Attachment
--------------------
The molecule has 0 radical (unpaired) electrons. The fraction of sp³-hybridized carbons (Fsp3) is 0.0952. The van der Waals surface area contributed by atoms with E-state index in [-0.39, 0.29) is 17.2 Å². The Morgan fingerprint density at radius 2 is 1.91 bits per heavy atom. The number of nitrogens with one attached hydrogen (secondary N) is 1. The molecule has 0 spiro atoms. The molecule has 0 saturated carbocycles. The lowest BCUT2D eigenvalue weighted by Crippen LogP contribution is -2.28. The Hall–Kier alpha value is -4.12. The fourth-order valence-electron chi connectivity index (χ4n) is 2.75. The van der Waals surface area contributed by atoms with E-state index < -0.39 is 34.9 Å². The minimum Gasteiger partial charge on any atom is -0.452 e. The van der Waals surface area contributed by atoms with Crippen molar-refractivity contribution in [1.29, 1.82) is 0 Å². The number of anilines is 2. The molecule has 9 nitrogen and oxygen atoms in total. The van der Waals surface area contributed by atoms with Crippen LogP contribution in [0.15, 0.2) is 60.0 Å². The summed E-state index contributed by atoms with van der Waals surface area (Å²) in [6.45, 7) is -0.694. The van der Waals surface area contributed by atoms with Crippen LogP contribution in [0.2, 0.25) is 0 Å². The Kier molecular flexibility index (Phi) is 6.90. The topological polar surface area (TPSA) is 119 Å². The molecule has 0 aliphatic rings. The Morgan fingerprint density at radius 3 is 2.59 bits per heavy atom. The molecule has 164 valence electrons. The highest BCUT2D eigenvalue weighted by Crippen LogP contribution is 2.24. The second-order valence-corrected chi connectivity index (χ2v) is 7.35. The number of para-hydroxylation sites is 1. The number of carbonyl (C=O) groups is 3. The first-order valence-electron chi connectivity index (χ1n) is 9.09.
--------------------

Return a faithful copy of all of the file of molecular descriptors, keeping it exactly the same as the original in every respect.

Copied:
The molecule has 0 radical (unpaired) electrons. The fraction of sp³-hybridized carbons (Fsp3) is 0.0952. The van der Waals surface area contributed by atoms with E-state index in [-0.39, 0.29) is 17.2 Å². The Morgan fingerprint density at radius 2 is 1.91 bits per heavy atom. The number of nitrogens with one attached hydrogen (secondary N) is 1. The molecule has 0 spiro atoms. The molecule has 0 saturated carbocycles. The lowest BCUT2D eigenvalue weighted by Crippen LogP contribution is -2.28. The Hall–Kier alpha value is -4.12. The fourth-order valence-electron chi connectivity index (χ4n) is 2.75. The van der Waals surface area contributed by atoms with E-state index < -0.39 is 34.9 Å². The minimum Gasteiger partial charge on any atom is -0.452 e. The van der Waals surface area contributed by atoms with Crippen molar-refractivity contribution in [1.29, 1.82) is 0 Å². The number of anilines is 2. The molecule has 9 nitrogen and oxygen atoms in total. The van der Waals surface area contributed by atoms with Crippen LogP contribution in [0.15, 0.2) is 60.0 Å². The summed E-state index contributed by atoms with van der Waals surface area (Å²) in [6.45, 7) is -0.694. The van der Waals surface area contributed by atoms with Crippen LogP contribution in [0.2, 0.25) is 0 Å². The Kier molecular flexibility index (Phi) is 6.90. The topological polar surface area (TPSA) is 119 Å². The molecule has 0 aliphatic rings. The Morgan fingerprint density at radius 3 is 2.59 bits per heavy atom. The molecule has 164 valence electrons. The highest BCUT2D eigenvalue weighted by Crippen LogP contribution is 2.24. The second-order valence-corrected chi connectivity index (χ2v) is 7.35. The number of para-hydroxylation sites is 1. The number of carbonyl (C=O) groups is 3. The first-order valence-electron chi connectivity index (χ1n) is 9.09.